The Labour party has called an opposition day debate on the subject of the bedroom tax. The bedroom tax has proved hugely disruptive to poor families and the disabled. The debate may be ongoing now or I may have missed it.
Iain Duncan Smith – the architect of the bedroom tax – will avoid the debate.
A group of five Liberal Democrat MPs have broken ranks and signed a motion demanding reform of the bedroom tax.
Ahead of an opposition day debate on what the coalition calls the ‘spare room subsidy’, Greg Mulholland, Ian Swales, Adrian Sanders, Roger Williams and John Leech said no-one should be subject to the financial penalty unless they had refused a suitable alternative home.
“I understand what the government is trying to do. They are trying to cut council house waiting lists and equalise rent levels by extending something the last Labour government brought in for private sector homes,” Leech said.
“My main problem with the plans is that, because Labour didn’t build enough social housing, there aren’t enough houses for people to downsize into.”
Today Labour is calling time on David Cameron’s hated Bedroom Tax with a vote in parliament for its immediate repeal. The tenuous case for the policy now lies in tatters, with mounting evidence that it is not only flagrantly unfair but also counterproductive as a way of controlling benefit costs.
The 660,000 families affected include 400,000 disabled people and 375,000 children. Through no fault of their own, some of Britain’s hardest-pressed low-income households are expected to find, on average, an extra £720 a year – or face losing their home.
This punitive penalty presents appalling dilemmas for vulnerable families already struggling to survive at the sharp end of David Cameron’s cost-of-living crisis. The loss of income is equivalent to losing all child benefit paid for a second or subsequent child – or more than the average cost of a daily school meal. The result has been more people resorting to Food Banks, according to the Trussell Trust, as well as expanding opportunities for payday lenders.
Surveys suggest that as many as half of those affected are already behind with their rent – the mounting arrears further destabilising the precarious finances of local housing providers. And the costs of evicting those who can’t pay, and dealing with the resulting homelessness, could be astronomical.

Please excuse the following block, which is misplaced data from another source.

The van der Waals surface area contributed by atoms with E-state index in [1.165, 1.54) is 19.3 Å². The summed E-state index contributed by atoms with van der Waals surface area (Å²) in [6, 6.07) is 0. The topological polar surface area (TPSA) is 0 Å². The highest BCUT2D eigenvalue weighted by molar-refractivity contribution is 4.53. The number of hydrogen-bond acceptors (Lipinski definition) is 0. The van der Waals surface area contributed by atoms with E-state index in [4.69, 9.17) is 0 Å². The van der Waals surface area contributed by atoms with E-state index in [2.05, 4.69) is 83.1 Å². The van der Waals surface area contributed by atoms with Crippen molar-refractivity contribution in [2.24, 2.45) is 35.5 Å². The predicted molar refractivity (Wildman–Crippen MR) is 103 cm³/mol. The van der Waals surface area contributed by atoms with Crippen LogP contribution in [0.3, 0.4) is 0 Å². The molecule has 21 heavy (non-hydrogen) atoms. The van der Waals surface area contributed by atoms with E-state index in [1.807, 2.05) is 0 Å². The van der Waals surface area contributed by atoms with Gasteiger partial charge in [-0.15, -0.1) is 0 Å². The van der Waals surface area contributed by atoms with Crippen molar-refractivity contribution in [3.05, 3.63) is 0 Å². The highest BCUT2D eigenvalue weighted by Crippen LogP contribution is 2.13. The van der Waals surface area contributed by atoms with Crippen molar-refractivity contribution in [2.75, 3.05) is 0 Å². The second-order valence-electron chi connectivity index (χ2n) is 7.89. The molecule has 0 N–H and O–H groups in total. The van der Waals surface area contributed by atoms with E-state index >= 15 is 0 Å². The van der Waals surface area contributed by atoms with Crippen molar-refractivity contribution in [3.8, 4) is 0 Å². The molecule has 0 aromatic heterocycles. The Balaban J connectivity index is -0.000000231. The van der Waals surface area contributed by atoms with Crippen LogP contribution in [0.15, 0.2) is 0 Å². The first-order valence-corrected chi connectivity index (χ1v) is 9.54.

Danny Alexander is thought to be “embarrassed” after his own father publicly called the bedroom tax – arguably the symbol of the coalition’s welfare cuts – “particularly unfair”. It would be something if embarrassment were sufficient to end seven months of incompetence and pain. Even shame doesn’t seem to work. If it did, stories of a 13-year-old boy, unable to walk or talk, being told to spend his care allowance on his family’s extra rent might have done it. Or a single mother taking an overdose because she couldn’t bear the debt the bedroom tax had put her in.
The systematic hacking of social security from this country’s most vulnerable has been done with barely a whimper of remorse from the most powerful. This government seems to almost revel in the mess it makes, blustering past criticism from experts, committees and courts. The vulnerable are afraid. They have reason to be. Leaders who have no affection for logic, let alone fairness, are quite terrifying.
It was clear before the bedroom tax was even implemented back in April that it was largely going to hurt people with disabilities or illness and people living in poverty; the sections of society who could least afford the charge and who had no way of escaping it. The government either didn’t notice or they didn’t care. Which, I wonder, is worse?
Labour has criticised Iain Duncan Smith, the work and pensions secretary, for missing a debate on the bedroom tax, which the party will argue is unfair and fails to save the taxpayer money.
The policy will be discussed in an opposition day debate in parliament on Tuesday, giving MPs a vote on whether to repeal the cuts to housing benefit for claimants with a spare bedroom.
Labour argues that the bedroom tax is unworkable as the vast majority of the 660,000 people affected are not able to move to smaller accommodation. However, the coalition describes the move as removing a spare room subsidy and believes it will save the taxpayer around £500m.
Rachel Reeves, the shadow work and pensions secretary, said the secretary of state’s absence showed how out of touch the government was on the issue.
“This vote gives MPs a chance to show where they stand and vote to repeal this unjust and unworkable policy,” she said. “If Tory and Lib Dem MPs vote against repeal, we won’t let them forget it – and we’ll step up our campaign to elect a Labour government that will.”
The Department for Work and Pensions said Duncan Smith was unable to be at the debate because he would be in Paris for an international summit on youth unemployment, which would be attended by Angela Merkel, the German chancellor, and François Hollande, the French president.